Scientists have figured out how to “stun” arthritic pain using radio frequency current

According to research presented at the Radiological Society of North America Annual Meeting (RSNA), the new outpatient radiofrequency current procedure will ease pain for patients suffering from moderate to severe arthritis in the hip and shoulder joints. Scientists said the procedure would reduce dependence on pain relievers.

Without pain relief, patients are faced with the possibility of joint replacement surgery. Surgical intervention is contraindicated for many of them for health reasons. For these patients, the only option may be strong pain relievers that lead to addiction.

Felix M. Gonzalez, M.D., of the Department of Radiology at Emory University School of Medicine in Atlanta, and his colleagues studied the use of a new method of interventional radiology. It is also known as cold radiofrequency ablation (c-RFA) and has been used by scientists in a new study to relieve pain in advanced degenerative arthritis.

During the procedure, needles are placed at the locations of the main sensory nerves around the shoulder and hip joints. Then the nerves are processed with a weak current that “stuns” them, slowing down the transmission of pain to the brain.

For the new study, 23 people with osteoarthritis were treated, including 12 with shoulder pain and 11 with hip pain that stopped responding to anti-inflammatory pain relief and intra-articular injections of lidocaine and steroids. Treatment was carried out two to three weeks after the diagnostic anesthetic nerve block. The patients were then measured for body function and range of motion. The subjects also shared their feelings and assessed the degree of pain before and three months after the ablation procedure.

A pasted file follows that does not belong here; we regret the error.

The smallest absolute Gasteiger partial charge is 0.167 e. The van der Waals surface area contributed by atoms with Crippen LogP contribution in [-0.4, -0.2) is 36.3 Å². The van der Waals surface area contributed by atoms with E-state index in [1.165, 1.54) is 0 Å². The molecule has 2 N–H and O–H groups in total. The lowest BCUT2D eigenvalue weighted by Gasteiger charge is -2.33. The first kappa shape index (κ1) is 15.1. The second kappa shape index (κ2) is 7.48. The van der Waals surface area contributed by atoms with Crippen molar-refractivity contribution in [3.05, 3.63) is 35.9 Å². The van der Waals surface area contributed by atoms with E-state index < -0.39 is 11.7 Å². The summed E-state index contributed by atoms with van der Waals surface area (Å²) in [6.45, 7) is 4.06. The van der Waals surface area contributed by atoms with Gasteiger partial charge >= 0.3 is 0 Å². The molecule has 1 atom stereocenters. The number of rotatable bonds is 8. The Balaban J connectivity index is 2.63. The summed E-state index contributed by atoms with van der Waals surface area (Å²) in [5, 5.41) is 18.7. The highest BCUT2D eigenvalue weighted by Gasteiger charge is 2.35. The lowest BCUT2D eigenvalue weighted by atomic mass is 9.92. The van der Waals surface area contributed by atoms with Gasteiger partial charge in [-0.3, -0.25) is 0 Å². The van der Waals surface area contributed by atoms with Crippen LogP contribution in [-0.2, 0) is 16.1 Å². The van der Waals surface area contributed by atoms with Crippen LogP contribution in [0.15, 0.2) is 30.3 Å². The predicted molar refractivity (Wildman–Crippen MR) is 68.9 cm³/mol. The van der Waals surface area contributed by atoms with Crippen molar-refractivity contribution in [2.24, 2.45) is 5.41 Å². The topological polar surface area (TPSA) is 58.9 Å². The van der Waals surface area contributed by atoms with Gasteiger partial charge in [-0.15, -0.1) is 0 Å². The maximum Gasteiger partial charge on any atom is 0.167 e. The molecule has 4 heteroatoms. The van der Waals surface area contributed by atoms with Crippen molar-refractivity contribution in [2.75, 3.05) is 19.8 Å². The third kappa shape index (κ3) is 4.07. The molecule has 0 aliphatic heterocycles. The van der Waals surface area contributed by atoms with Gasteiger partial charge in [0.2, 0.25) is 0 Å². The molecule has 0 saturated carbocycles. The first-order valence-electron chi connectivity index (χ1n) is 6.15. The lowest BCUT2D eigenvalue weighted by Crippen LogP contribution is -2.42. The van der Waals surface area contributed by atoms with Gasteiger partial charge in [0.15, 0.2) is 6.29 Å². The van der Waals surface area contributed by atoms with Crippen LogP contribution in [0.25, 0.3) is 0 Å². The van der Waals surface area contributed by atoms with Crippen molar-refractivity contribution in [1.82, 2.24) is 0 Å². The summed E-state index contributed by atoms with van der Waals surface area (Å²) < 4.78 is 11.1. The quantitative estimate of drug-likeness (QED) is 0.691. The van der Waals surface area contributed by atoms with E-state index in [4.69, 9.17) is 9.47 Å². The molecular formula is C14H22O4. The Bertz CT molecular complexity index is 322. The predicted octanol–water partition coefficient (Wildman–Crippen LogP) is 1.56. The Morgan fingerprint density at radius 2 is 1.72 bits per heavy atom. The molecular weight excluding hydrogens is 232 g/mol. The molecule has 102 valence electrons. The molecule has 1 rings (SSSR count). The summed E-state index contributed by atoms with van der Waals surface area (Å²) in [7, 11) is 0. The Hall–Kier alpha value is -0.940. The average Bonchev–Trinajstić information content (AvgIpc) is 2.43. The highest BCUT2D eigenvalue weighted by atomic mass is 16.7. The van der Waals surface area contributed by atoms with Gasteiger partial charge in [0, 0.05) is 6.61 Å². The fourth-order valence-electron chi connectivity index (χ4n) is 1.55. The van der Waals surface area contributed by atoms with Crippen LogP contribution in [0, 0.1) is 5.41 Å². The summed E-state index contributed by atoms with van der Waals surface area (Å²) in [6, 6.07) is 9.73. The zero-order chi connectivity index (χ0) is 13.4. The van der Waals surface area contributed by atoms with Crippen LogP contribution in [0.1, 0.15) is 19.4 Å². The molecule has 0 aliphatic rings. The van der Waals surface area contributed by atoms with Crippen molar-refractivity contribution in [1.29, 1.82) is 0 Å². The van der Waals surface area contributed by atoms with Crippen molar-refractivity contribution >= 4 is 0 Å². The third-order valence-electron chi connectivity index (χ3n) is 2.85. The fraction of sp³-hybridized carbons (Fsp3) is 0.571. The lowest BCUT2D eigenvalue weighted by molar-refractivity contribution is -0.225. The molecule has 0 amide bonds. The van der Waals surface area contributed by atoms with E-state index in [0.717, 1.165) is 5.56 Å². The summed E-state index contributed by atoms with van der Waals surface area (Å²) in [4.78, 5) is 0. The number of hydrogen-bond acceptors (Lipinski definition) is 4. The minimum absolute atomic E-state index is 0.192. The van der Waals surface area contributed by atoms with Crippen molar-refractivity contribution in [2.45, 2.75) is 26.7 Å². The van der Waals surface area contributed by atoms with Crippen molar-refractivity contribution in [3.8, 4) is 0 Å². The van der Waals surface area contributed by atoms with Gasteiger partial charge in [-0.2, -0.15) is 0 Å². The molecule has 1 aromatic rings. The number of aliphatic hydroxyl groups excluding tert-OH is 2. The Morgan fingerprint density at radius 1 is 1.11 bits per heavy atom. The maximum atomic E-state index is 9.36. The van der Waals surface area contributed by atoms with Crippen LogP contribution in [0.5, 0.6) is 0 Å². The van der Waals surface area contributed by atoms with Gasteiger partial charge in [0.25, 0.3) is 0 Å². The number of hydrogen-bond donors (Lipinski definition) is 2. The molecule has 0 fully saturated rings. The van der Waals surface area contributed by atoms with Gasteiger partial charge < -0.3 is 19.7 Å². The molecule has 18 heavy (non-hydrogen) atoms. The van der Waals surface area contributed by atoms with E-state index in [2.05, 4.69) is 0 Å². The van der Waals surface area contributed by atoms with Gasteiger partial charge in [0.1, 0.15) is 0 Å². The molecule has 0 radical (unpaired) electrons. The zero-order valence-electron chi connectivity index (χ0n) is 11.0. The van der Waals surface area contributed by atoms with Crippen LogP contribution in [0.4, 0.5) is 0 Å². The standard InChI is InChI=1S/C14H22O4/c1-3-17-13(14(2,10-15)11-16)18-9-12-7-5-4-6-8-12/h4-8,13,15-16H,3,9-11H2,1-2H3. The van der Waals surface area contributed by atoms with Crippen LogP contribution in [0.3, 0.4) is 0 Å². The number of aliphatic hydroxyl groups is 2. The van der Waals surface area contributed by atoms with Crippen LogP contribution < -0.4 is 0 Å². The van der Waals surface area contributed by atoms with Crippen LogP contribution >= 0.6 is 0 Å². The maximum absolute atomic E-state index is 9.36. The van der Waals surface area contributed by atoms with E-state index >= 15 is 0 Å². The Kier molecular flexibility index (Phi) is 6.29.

Both groups reported statistically significant reductions in pain and an increase in dynamic shoulder and hip function after treatment. There were no complications associated with the procedure.

“The results are promising,” said Dr. Gonzalez. – In patients with shoulder pain, pain decreased by 85% and function by about 74%. Patients with hip pain experienced a 70% reduction in pain and an improvement in function of about 66%.”

This procedure offers a new alternative for patients who require surgery. Plus, it can reduce the risk of dependence on pain relievers.

Dr. Gonzalez explained that the procedure could potentially help not only treat arthritis pain, but also associated, for example, with diseases such as cancer and pain associated with sickle cell disease.

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